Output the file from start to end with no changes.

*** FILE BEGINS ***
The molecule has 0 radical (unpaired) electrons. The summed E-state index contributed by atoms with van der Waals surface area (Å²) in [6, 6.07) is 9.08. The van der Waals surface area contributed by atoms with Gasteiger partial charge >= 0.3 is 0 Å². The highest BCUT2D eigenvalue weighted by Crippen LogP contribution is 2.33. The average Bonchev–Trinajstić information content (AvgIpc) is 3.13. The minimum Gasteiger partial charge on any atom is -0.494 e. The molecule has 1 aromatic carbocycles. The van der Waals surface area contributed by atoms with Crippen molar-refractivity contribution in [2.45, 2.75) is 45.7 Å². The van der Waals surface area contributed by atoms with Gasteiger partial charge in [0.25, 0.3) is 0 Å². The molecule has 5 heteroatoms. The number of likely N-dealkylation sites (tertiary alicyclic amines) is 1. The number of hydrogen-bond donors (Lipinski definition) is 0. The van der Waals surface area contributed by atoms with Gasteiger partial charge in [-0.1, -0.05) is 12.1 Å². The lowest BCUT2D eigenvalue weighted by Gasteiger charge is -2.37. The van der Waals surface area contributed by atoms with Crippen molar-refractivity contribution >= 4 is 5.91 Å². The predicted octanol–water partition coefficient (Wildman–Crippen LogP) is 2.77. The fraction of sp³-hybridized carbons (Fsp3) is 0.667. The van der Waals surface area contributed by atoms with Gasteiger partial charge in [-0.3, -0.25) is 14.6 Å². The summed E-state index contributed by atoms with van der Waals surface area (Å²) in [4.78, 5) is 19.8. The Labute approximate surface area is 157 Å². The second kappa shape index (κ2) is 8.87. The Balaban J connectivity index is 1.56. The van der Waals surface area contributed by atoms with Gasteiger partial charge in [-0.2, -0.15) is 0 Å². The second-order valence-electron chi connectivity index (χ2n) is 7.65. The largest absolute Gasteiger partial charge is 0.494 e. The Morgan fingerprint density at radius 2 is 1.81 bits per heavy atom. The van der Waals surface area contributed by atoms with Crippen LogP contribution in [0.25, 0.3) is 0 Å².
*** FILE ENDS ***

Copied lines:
The molecule has 0 radical (unpaired) electrons. The summed E-state index contributed by atoms with van der Waals surface area (Å²) in [6, 6.07) is 9.08. The van der Waals surface area contributed by atoms with Gasteiger partial charge >= 0.3 is 0 Å². The highest BCUT2D eigenvalue weighted by Crippen LogP contribution is 2.33. The average Bonchev–Trinajstić information content (AvgIpc) is 3.13. The minimum Gasteiger partial charge on any atom is -0.494 e. The molecule has 1 aromatic carbocycles. The van der Waals surface area contributed by atoms with Crippen molar-refractivity contribution in [2.45, 2.75) is 45.7 Å². The van der Waals surface area contributed by atoms with Gasteiger partial charge in [0.25, 0.3) is 0 Å². The molecule has 5 heteroatoms. The number of likely N-dealkylation sites (tertiary alicyclic amines) is 1. The number of hydrogen-bond donors (Lipinski definition) is 0. The van der Waals surface area contributed by atoms with Gasteiger partial charge in [-0.1, -0.05) is 12.1 Å². The lowest BCUT2D eigenvalue weighted by Gasteiger charge is -2.37. The van der Waals surface area contributed by atoms with Crippen molar-refractivity contribution >= 4 is 5.91 Å². The predicted octanol–water partition coefficient (Wildman–Crippen LogP) is 2.77. The fraction of sp³-hybridized carbons (Fsp3) is 0.667. The van der Waals surface area contributed by atoms with Gasteiger partial charge in [-0.3, -0.25) is 14.6 Å². The summed E-state index contributed by atoms with van der Waals surface area (Å²) in [4.78, 5) is 19.8. The Labute approximate surface area is 157 Å². The second kappa shape index (κ2) is 8.87. The Balaban J connectivity index is 1.56. The van der Waals surface area contributed by atoms with Gasteiger partial charge in [-0.2, -0.15) is 0 Å². The second-order valence-electron chi connectivity index (χ2n) is 7.65. The largest absolute Gasteiger partial charge is 0.494 e. The Morgan fingerprint density at radius 2 is 1.81 bits per heavy atom. The van der Waals surface area contributed by atoms with Crippen LogP contribution in [0.25, 0.3) is 0 Å².